Rijeka's European Capital of Culture 2020 year is full of events involving every aspect of culture and community. The music you can catch in the city ranges from live rock and pop concerts to DJ-led club nights, world-class opera and classical to raves in the outdoors or spectacularly unusual locations. Here are some of the best music events so far announced in and around Rijeka in 2020.
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the best music of Rijeka European Capital of Culture 2020 year
Classical musical connoisseurs will adore this commemoration of a truly remarkable man - Dr. Franjo Kresnik. Dubbed ‘the man who can read violins’, Kresnik was an intellectual whose passion was the crafting of violins, and who is widely credited with restoring the art of Cremona Liuteria (that’s ancient string-instrument making, to non-aficionados). In a program to mark the 150th anniversary of Kresnik’s birth, world-class musicians will perform on their Stradivari and Guarneri violins. Though he was born in Vienna, Kresnik spent much of his life traveling through Central Europe and Croatia, considering himself to be a man beyond borders. What better place to celebrate his life than the Port of Diversity?
One of the largest ensembles to have ever appeared in the Croatian National Theatre Ivan pl. Zajc Rijeka will take to the stage to perform Mahler's significant Symphony no. 2, over an hour and a half's recital of this significant work. On the occasion, the ensemble will include an expanded orchestra, with the orchestra of the Croatian National Theatre Ivan pl. Zajc being joined by members of the Croatian Radiotelevision Symphony Orchestra. They will be joined by two vocal soloists, Kristina Kolar (HR) and Ivana Srbljan (HR) and a mixed choir. Written over six years, due to his composing being a part-time concern in deference of his profession as one of the world's then leading conductors, Gustav Mahler's Symphony no. 2 is regarded as one of his masterworks. Over a gradual time period since his death, Mahler has been reevaluated and is now considered one of the key composers of his era. The slow reevaluation can in part be attributed to the banning of his works as degenerate in Nazi-controlled Europe - despite converting to Catholicism, Mahler was born to Jewish parents - although anti-semitism prevalent in Europe even curtailed his activities and the performance of his works during his lifetime (he died in 1911). Symphony no. 2 is now one of the world's most popular symphonies and was written with the acknowledged inspiration of Beethoven's Symphony No. 9, in particular, the integral climax of the piece provided by the sizeable chorus of voices. The concert will be conducted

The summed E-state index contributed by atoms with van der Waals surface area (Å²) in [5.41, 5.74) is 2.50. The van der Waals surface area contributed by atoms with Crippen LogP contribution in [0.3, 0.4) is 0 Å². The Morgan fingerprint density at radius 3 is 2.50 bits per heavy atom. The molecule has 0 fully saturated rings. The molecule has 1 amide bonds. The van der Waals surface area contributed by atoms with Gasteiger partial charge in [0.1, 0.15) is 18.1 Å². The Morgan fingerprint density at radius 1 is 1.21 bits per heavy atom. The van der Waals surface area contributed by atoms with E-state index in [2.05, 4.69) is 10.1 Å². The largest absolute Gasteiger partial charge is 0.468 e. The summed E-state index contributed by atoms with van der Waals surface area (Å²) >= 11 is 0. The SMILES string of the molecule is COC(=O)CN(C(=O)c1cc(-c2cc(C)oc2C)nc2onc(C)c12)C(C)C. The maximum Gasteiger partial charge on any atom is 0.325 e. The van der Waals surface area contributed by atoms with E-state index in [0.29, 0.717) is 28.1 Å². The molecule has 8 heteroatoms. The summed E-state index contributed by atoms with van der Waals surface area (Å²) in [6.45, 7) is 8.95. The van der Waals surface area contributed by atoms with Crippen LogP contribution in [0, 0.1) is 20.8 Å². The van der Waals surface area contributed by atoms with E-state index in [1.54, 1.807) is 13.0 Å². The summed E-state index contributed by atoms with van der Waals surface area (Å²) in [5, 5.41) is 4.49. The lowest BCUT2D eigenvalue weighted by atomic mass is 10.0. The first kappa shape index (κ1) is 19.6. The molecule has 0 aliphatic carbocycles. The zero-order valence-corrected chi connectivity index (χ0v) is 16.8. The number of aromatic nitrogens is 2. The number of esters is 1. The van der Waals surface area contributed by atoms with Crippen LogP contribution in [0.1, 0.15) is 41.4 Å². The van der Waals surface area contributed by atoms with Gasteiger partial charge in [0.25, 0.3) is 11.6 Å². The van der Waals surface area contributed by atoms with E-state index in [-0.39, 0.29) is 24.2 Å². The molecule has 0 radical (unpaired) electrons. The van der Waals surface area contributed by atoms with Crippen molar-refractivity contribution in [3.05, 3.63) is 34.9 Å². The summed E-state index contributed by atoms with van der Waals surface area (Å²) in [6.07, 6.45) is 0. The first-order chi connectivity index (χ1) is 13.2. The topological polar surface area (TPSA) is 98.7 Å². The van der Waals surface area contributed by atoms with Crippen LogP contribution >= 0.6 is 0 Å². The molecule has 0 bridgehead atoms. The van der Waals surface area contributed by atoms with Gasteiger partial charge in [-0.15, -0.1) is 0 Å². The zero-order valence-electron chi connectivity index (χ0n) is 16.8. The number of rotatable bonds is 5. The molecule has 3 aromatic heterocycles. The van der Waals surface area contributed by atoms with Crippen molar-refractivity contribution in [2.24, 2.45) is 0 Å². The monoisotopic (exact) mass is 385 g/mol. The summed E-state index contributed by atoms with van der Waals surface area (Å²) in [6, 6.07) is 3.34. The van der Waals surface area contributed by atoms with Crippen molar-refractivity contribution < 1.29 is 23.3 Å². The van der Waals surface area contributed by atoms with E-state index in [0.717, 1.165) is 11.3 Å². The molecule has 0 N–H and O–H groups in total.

Watch in awe as the world’s first robot rock band plays real instruments, live.